You’ve probably heard of kombucha by now, but what is this trending fermented beverage, anyway?
You may wonder why all your health nut friends suddenly started carrying around kombucha bottles everywhere they go. Or maybe you notice them popping up more on the shelves of your local grocery store. Kombucha is more than just a trend.
The fizzy fermented tea has climbed to the top of the popularity ladder for its health benefits. Plus, it has a pretty refreshing and unique taste too!
Let’s take a look at what kombucha is, the health benefits of this bubbly probiotic tea, and why you may want to start making kombucha a part of your daily refreshment routine!
The History of Kombucha
Let’s kick it off with a quick history lesson! Kombucha may be a relatively new trend, but it’s been around longer than most drinks.
The roots of kombucha go all the way back to around 220 B.C. It was invented in Northeast China and became popular for its healing properties. The name Kombucha stems from a Korean physician, Dr. Kombu. Dr. Kombu brought the fermented tea to Japan as a curative for Emperor Inkyo.
Spreading through trade expansions, kombucha became loved by countries like Russia and Germany in the early 20th century. Kombucha regained popularity in the 1960s after a study compared its health benefits to another probiotic-filled snack, yogurt.
Kombucha continues to maintain its popularity for its health benefits and uniquely tangy taste, and bubbly feel.
What’s Inside a Bottle of Kombucha?
Kombucha is fermented tea. It can be made in dozens of different ways, but all methods center around four simple ingredients: tea, water, sugar, and a kombucha culture (sometimes referred to as a kombucha SCOBY which stands for symbiotic culture of bacteria).
This combination of ingredients is essential to fermentation - which is an essential part of making a batch of kombucha.
How to Brew Kombucha?
Kombucha is made by brewing a strong tea - most commonly black tea, green tea, or white tea leaves - which is then sweetened with sugar and stirred until the sugar dissolves. This strong, sweetened tea is then diluted with cool water, which reduces the strength and brings the liquid to an ideal temperature for the next step: the addition of culture.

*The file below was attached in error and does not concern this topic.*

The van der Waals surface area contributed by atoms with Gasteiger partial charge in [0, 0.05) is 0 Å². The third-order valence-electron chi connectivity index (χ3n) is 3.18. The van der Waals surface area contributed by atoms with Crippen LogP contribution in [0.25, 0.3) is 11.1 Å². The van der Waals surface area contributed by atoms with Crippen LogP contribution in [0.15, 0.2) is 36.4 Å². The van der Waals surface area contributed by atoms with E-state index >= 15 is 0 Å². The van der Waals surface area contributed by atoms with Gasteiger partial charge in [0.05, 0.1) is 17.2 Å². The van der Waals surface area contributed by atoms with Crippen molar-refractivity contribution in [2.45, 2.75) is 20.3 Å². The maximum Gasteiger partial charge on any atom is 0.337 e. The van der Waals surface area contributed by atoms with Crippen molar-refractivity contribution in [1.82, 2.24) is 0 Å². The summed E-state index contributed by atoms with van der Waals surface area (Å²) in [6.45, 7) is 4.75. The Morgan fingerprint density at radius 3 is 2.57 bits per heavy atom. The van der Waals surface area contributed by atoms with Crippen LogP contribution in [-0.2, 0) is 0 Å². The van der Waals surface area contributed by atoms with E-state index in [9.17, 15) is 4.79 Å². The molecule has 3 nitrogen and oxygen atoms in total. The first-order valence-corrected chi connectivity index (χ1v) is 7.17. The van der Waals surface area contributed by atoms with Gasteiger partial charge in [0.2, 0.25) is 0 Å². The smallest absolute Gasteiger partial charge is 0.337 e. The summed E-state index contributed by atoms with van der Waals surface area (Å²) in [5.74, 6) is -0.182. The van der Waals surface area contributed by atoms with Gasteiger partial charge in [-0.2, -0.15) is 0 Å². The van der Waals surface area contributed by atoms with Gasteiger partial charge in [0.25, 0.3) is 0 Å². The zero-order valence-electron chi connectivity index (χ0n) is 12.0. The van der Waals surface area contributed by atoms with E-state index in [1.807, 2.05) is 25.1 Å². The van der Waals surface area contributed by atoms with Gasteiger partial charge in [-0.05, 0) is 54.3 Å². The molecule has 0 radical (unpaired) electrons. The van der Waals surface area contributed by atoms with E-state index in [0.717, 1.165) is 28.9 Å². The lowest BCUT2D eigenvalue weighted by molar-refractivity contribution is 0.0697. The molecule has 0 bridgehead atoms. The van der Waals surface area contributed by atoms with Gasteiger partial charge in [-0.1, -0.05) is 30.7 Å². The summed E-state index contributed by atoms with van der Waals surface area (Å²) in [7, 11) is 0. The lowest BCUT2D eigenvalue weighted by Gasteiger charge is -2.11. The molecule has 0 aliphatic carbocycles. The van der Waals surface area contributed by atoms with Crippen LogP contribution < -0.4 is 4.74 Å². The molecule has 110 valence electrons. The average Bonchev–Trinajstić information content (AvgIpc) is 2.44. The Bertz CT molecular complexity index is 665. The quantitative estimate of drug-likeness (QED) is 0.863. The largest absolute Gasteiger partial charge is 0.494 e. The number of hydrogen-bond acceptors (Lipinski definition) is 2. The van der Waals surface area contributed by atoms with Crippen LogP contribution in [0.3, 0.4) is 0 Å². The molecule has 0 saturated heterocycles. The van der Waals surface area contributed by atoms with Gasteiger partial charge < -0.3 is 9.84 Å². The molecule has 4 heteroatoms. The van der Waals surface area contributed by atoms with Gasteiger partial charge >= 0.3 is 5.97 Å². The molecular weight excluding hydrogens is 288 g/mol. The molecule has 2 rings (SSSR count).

What is a Kombucha Culture?
Every culture is different, but they are usually unique combinations of bacteria and yeast - which, when added to sweet tea, begin to consume the sugar and nutrients in the tea and convert these to acid and trace amounts of alcohol. Fermentation takes place over the course of anywhere from days to weeks, and when it’s the right level of bubbly, tangy, sweet, and acidic - it’s finished kombucha!
Kombucha can be enjoyed in its pure original form or flavored with juice, herbs, botanicals, and flavorings. No matter what kombucha you flavor you choose, it’s characterized by a uniquely tangy, acidic, almost vinegary taste. Once you’ve become accustomed to the taste of kombucha - it’s nearly impossible not to crave it!
Why Drink Kombucha?
Beyond the crave-able flavor and tongue-tingling bubbles, kombucha has functional benefits! A naturally rich source of probiotics and healthy acids - which can aid in digestion and support the body’s natural detoxifying abilities and your gut health - kombucha is a treat that truly makes you feel as good as it tastes
Just a few of the things consumers love about kombucha:
- Living probiotics - that support a healthy and happy gut
- Organic acids like acetic, lactic, gluconic, and glucuronic
- A simple, clean ingredients list that relies on nature rather than chemicals
Does Kombucha Have Caffeine?
Kombucha contains minimal caffeine. Since the caffeine in tea dissipates during fermentation, kombucha is a natural source of energy that won’t make you crash. The caffeine content in kombucha can vary depending on how long it’s left to steep and ferment, so if you’re sensitive to caffeine, you may be sensitive to some kombucha, even homemade kombucha.
A bottle of Health-Ade kombucha contains anywhere from 8 mg to 15 mg of caffeine per serving, depending on the flavor, where a regular coffee contains about 100mg of caffeine. Compared to a cup of coffee or tea, kombucha contains a relatively low amount of caffeine that won’t keep you up all night or make you feel jittery.
Is Kombucha Alcoholic?
Kombucha contains a trace of alcohol from its fermentation process. This happens when yeast consumes and ferments sugar to produce CO2 and alcohol. Kombucha alcohol content is required to be lower than 0.5% ABV by law.
Keeping your store-bought kombucha properly refrigerated will help ensure the alcohol level remains stable (because once the kombucha gets warm, those gut-friendly probiotics get active again, and fermentation will continue).
Is Kombucha Packed With Sugar?
Sugar is one of the four ingredients in kombucha, but most of the sugar gets consumed in fermentation. Kombucha has a significantly lower sugar level compared to other popular beverages.
Beverages are the number one source of added sugar in the average American diet. Kombucha is a healthier alternative to energy drinks, juices, and sodas. Many people enjoy drinking kombucha because they find it satisfies their sugar cravings in a way that also makes them feel good.
When Should You Drink Kombucha?
Kombucha is a natural beverage like juice - so you can drink it anytime it feels good to you! Many people like kombucha as an afternoon pick-me-up or a replacement for alcohol - but there’s no wrong time to enjoy kombucha!
Some of our Favorite Health-Ade Kombucha
Customize your kombucha experience with what your body needs! Find total refresh in Watermelon for a taste of summer-time, with organic cold-pressed watermelon juice producing the added flavors. Or reinvent your energy with a wake-up call from Cayenne Cleanse for a tingle of happiness.
More of a ginger kombucha traditionalist? Try our take with Ginger-Lemon, full of cold-pressed juice from organic, raw ginger and lemon!